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viewpoint

A reflection on column writing

| Tuesday, April 22, 2014

Well, it’s time for the Semester Inside Column (SIC). The SIC is a largely unedited biannual ritual for writers on the staff of this lovely paper that is loved, hated and everything in between — but always 450 words.

Every writer has a different aim in this piece, and my goal here is unabashedly to just get it done. Honestly, there’s nothing that I really want to get up on my soapbox about today; if that’s what you were hoping for, the fine folks over at Viewpoint do an excellent job.

Even though I’m not feeling the whole expound eloquently about a worthy cause, I’m still somewhat excited to be writing this column. See, for a news writer like me this is a completely different experience. In fact, it’s just about the only time I get to blatantly disregard AP style! Did you just see that exclamation mark? Wow! There’s another! My writing is so much more interesting! Not only do I get to be cavalier with those adorable little inverted i’s, I can also freely abuse apostrophes, name numbers, and employ Oxford commas. This is already forty-three percent better!

Ah, there’s so much un-styled evil in that last paragraph that I think my stomach just churned a little glancing back over it. Inducing physical illness? Not bad for a second inside column.

You see, I’m really trying to work with what I got here, which isn’t a whole lot to go off of. This engine’s running on empty, so to speak. The problem is, I just spent all day between a plane and a bus, with the no-man’s land of luscious airport connecting the two. You’d think with the amount of time I spend sitting at a desk as an engineering student here that I would’ve gone sufficiently soft enough to not mind being sedentary for a whole day, but it turns out that there’s a whole other level of enervation required beyond the one I so comfortably inhabit.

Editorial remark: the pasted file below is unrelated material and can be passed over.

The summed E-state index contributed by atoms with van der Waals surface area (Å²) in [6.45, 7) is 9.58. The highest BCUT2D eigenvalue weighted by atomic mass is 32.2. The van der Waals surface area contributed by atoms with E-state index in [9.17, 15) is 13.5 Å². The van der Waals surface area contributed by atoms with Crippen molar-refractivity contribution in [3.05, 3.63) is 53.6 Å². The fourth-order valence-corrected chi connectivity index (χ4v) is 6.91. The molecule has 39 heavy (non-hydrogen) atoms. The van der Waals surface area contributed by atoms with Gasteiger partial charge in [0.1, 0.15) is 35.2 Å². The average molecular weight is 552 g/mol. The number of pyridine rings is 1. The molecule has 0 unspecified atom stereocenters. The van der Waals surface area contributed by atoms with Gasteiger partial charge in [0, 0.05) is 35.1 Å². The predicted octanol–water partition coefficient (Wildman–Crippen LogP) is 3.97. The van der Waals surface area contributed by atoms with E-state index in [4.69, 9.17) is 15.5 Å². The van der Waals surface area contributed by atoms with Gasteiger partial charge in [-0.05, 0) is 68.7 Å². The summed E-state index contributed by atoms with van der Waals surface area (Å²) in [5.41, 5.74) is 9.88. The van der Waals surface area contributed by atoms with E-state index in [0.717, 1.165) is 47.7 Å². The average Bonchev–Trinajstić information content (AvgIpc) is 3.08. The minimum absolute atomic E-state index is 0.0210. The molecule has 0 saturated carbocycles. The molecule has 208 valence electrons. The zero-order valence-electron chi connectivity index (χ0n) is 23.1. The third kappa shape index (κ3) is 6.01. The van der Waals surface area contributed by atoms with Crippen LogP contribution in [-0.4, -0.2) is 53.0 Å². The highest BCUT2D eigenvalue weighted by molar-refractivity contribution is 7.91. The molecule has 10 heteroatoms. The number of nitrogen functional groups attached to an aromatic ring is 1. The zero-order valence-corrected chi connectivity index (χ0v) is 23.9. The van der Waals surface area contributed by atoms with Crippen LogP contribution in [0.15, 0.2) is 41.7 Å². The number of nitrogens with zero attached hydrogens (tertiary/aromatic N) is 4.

Of course, the day I spent standing in long security lines and sitting in sterile seats also happened to be the day that something diametrically opposed was happening on the human momentum spectrum — a miracle marathon was run by Meb Keflezighi. For those of you non-endurance sports individuals that have endured my column thus far, Meb is the first American to win the Boston Marathon since 1983. For most elite marathoners in the field, that would’ve been before they were born, but not for Meb, who turns 39 in a couple of weeks. Everything about this win was as unlikely as it was fitting, from an individual who has overcome amazing adversity recently in his career to a city recovering from the tragic bombings at last year’s event. So it might seem out of place with the rest of this pointless piece, but I couldn’t pass up the chance to mention what is definitely my favorite sports story of the past year.

To viewpoint, exit “page left.

 

 

The views expressed in this column are those of the author and not necessarily those of The Observer.

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